There were also a few comments about how the scheme would work, whether each audit firm should demonstrate how they will deliver proportionate and relevant social value to those bodies they audit and that our proposal value of 5% weighting is less than applied in their own organisations.

Some caution was urged by the market (30%) who commented that criteria should support the delivery of a high-quality audit and that commitments on local social impact/apprenticeships may conflict with changing service provision modes and recruitment necessities.

PSAA response: PSAA will review its proposal including seeking the views of MHCLG and the LGA.

Consideration of setting a minimum audit fee in the next appointing period

A significant majority (69%) of respondents at eligible bodies supported the proposal for a minimum fee. Around one third of these provided comments, which were broad ranging including citing the potential financial impact on smaller authorities, better quality of service and timeliness would be a pre-requisite for a minimum fee, or that the level of additional fees would need to reduce.

One quarter of respondents did not agree that a minimum fee is appropriate, citing reasons such as the market, rather than PSAA, should determine the minimum fee, and that a minimum fee will not in their view secure the best quality at the lowest price.

Some respondents were keen to understand in more detail the potential impact on their organisations of the proposal.

PSAA response: The PSAA Board at its September meeting will consider the potential to introduce a minimum fee based on the outcome of the independent research undertaken. If a minimum fee is to be introduced, the reasoning and arrangements will be explained in the prospectus.

Prioritisation of the timeliness of audit opinions in the next appointing period

Almost all (96%) of respondents at eligible bodies agreed that PSAA and others should prioritise timeliness, with the remainder stating that quality should be the priority.

Most respondents consider that audit resources are the primary cause of delays, although other factors were acknowledged such as the scope of the audit, the timetable and need for audited bodies to deliver on their responsibilities.

More than half (60%) of market respondents called for the audit deadlines to be realistic for the complexity of accounts and modern audit requirements, with two referring to the challenge of the sector being juxtaposed with NHS audits.

Some market respondents (40%) referenced insufficient audit capacity and issues at the audited bodies as being underlying causes of the delays. For example, the limited capacity of finance teams, the limited ability to use the latest audit techniques due to bodies’ working practices, and the quality of the accounts and working papers submitted for audit.

There was also a reflection that the Redmond reforms will impact on the medium to long term position, but that the short term may get worse before it starts to improve. There is a concern that new entrants to the market might simply recruit the staff of existing suppliers making no impact upon the overall pool of people with the credibility to deliver the sector’s audits.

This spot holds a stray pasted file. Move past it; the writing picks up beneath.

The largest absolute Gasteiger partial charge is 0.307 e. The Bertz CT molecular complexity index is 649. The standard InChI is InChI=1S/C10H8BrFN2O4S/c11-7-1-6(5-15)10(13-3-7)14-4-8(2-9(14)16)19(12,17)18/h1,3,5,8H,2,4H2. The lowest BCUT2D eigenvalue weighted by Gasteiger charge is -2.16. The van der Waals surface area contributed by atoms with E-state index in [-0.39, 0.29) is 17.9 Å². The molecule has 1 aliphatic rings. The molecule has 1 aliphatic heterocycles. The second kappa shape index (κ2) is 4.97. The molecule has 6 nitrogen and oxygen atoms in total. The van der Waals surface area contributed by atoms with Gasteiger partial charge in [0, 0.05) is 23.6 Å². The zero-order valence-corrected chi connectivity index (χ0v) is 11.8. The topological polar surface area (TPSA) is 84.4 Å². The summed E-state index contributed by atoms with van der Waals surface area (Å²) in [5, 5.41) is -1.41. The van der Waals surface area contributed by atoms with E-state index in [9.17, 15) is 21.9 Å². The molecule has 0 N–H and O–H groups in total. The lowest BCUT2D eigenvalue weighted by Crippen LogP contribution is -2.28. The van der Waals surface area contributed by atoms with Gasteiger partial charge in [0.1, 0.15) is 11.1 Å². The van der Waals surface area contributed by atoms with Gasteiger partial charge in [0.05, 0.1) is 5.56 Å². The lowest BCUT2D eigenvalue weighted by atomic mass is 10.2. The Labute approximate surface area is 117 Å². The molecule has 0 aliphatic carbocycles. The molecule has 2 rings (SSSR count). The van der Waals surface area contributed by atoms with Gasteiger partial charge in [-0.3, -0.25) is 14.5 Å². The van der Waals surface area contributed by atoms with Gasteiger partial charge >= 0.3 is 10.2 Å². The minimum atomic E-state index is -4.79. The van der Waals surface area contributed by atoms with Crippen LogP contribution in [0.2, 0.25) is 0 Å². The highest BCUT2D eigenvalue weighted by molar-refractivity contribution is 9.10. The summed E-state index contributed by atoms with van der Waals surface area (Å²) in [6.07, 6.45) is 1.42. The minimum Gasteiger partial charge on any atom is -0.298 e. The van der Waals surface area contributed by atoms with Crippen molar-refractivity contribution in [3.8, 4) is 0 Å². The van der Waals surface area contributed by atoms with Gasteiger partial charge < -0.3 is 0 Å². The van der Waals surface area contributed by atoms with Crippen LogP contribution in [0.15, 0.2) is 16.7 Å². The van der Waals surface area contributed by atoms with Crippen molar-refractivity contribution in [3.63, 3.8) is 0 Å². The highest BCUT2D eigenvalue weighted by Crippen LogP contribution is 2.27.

PSAA response: We will take the feedback on capacity into account when designing the quality evaluation questions and seek the support and advice of the FRC. We recognise that acting alone PSAA can have limited impact on these issues. We will therefore continue to collaborate with partners and to urge a system-wide response aimed at delivering improvements.

Specific benefits of the national scheme

The benefit most frequently cited by respondents of eligible bodies (64%) is that the national scheme is simpler and likely to deliver lower fees than achievable through a local procurement with less administrative cost and less effort.

Other benefits frequently mentioned by respondents were:

  • consistency and standardisation (27%);
  • ability to hold auditors to account, scrutiny of scale fee variations (15%);
  • risk mitigation by having a central body to negotiate on problems or changes to the audit processes on behalf of individual bodies (14%); and
  • not having to appoint our own independent Auditor Appointment panel (11%).

When asked whether there are other benefits that PSAA should strive to develop, the most mentioned were:

  • provision of more management information around quality metrics and more robust contract management;
  • greater consistency, particular in relation to fees; and
  • more ongoing engagement with bodies (as was undertaken as part of this consultation).

PSAA response: We will develop a series of short, single topic focussed webinars during the Autumn/Winter period aimed at S151 Officers and Audit Committee Chairs with the aim of furthering understanding of PSAA’s role and remit, specific areas of its work highlighted by consultation feedback and the wider local audit framework.

Key issues which will influence your decision about scheme membership

The key issues that were mentioned by multiple eligible bodies were:

  • improvements to the existing issues related to quality of service, delays in audits and auditors staffing issues, more assurance of contract management, and timely resolution of issues (46%); and
  • ensuring value for money (31%).

PSAA response: We will take the feedback into account when developing the detailed terms of the new audit services contracts. Importantly we will continue to communicate that PSAA is unable to address these issues on its own, highlight the challenges to other stakeholders in the local audit system and play an active role in a system-wide response aimed at delivering improvements.

Do you anticipate that your organisation is likely to opt into our scheme?

Over half of eligible bodies (57%) answered “Yes”, with a further third of respondents (34%) answering “Maybe”. Only one respondent from an eligible body answered “No”, other “No” respondents represented stakeholder organisations for whom the question was not relevant.

The most frequently cited supporting comments related to:

  • the fact that the decision to accept the opt-in invitation requires members’ approval;
  • seeing evidence of the current issues being addressed and/or PSAA responding to the consultation feedback; and
  • the outcome of consideration of the option to make local arrangements.